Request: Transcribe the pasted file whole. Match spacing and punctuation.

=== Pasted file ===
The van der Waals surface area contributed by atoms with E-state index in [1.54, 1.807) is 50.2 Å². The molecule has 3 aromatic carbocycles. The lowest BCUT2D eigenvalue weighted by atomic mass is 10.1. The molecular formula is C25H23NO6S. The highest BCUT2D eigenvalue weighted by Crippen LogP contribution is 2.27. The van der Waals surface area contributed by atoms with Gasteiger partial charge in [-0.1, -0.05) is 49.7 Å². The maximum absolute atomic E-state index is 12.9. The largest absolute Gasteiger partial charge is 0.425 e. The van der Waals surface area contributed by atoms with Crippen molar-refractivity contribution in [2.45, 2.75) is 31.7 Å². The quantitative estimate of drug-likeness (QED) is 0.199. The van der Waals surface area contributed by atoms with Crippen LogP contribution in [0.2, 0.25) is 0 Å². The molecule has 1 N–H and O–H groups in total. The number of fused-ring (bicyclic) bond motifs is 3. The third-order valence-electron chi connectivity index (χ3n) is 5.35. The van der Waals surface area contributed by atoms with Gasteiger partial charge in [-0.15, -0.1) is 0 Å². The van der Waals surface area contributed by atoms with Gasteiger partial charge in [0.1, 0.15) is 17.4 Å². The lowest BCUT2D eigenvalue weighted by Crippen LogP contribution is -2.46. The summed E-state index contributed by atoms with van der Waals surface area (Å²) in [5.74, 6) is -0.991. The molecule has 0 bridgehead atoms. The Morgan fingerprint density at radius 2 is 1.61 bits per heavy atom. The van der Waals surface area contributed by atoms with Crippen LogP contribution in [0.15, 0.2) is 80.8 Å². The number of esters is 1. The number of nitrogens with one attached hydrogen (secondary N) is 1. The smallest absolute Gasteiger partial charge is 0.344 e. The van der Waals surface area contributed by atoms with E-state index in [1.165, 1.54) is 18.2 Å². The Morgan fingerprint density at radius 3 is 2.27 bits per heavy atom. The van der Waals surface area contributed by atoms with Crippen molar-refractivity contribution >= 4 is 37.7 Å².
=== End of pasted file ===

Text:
The van der Waals surface area contributed by atoms with E-state index in [1.54, 1.807) is 50.2 Å². The molecule has 3 aromatic carbocycles. The lowest BCUT2D eigenvalue weighted by atomic mass is 10.1. The molecular formula is C25H23NO6S. The highest BCUT2D eigenvalue weighted by Crippen LogP contribution is 2.27. The van der Waals surface area contributed by atoms with Gasteiger partial charge in [-0.1, -0.05) is 49.7 Å². The maximum absolute atomic E-state index is 12.9. The largest absolute Gasteiger partial charge is 0.425 e. The van der Waals surface area contributed by atoms with Crippen molar-refractivity contribution in [2.45, 2.75) is 31.7 Å². The quantitative estimate of drug-likeness (QED) is 0.199. The van der Waals surface area contributed by atoms with Crippen LogP contribution in [0.2, 0.25) is 0 Å². The molecule has 1 N–H and O–H groups in total. The number of fused-ring (bicyclic) bond motifs is 3. The third-order valence-electron chi connectivity index (χ3n) is 5.35. The van der Waals surface area contributed by atoms with Gasteiger partial charge in [-0.15, -0.1) is 0 Å². The van der Waals surface area contributed by atoms with Gasteiger partial charge in [0.1, 0.15) is 17.4 Å². The lowest BCUT2D eigenvalue weighted by Crippen LogP contribution is -2.46. The summed E-state index contributed by atoms with van der Waals surface area (Å²) in [5.74, 6) is -0.991. The molecule has 0 bridgehead atoms. The Morgan fingerprint density at radius 2 is 1.61 bits per heavy atom. The van der Waals surface area contributed by atoms with Crippen LogP contribution in [0.15, 0.2) is 80.8 Å². The number of esters is 1. The number of nitrogens with one attached hydrogen (secondary N) is 1. The smallest absolute Gasteiger partial charge is 0.344 e. The van der Waals surface area contributed by atoms with E-state index in [1.165, 1.54) is 18.2 Å². The Morgan fingerprint density at radius 3 is 2.27 bits per heavy atom. The van der Waals surface area contributed by atoms with Crippen molar-refractivity contribution >= 4 is 37.7 Å².